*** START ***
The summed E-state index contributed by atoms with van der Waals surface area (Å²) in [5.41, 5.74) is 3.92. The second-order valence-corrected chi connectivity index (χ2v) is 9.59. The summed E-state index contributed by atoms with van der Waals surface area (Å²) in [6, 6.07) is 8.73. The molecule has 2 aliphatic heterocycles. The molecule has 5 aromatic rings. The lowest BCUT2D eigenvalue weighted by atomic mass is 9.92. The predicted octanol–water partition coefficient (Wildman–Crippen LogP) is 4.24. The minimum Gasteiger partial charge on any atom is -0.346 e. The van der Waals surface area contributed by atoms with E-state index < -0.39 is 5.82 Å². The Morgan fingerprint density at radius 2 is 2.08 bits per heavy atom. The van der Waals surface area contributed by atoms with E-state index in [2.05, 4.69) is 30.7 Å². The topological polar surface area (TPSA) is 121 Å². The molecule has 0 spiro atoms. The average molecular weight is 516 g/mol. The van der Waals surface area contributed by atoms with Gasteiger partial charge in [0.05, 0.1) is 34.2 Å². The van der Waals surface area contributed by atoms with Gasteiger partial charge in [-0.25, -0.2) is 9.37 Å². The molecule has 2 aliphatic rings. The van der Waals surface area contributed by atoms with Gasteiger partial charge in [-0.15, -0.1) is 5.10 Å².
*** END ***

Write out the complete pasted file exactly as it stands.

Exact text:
The summed E-state index contributed by atoms with van der Waals surface area (Å²) in [5.41, 5.74) is 3.92. The second-order valence-corrected chi connectivity index (χ2v) is 9.59. The summed E-state index contributed by atoms with van der Waals surface area (Å²) in [6, 6.07) is 8.73. The molecule has 2 aliphatic heterocycles. The molecule has 5 aromatic rings. The lowest BCUT2D eigenvalue weighted by atomic mass is 9.92. The predicted octanol–water partition coefficient (Wildman–Crippen LogP) is 4.24. The minimum Gasteiger partial charge on any atom is -0.346 e. The van der Waals surface area contributed by atoms with E-state index < -0.39 is 5.82 Å². The Morgan fingerprint density at radius 2 is 2.08 bits per heavy atom. The van der Waals surface area contributed by atoms with E-state index in [2.05, 4.69) is 30.7 Å². The topological polar surface area (TPSA) is 121 Å². The molecule has 0 spiro atoms. The average molecular weight is 516 g/mol. The van der Waals surface area contributed by atoms with Gasteiger partial charge in [0.05, 0.1) is 34.2 Å². The van der Waals surface area contributed by atoms with Gasteiger partial charge in [-0.25, -0.2) is 9.37 Å². The molecule has 2 aliphatic rings. The van der Waals surface area contributed by atoms with Gasteiger partial charge in [-0.15, -0.1) is 5.10 Å².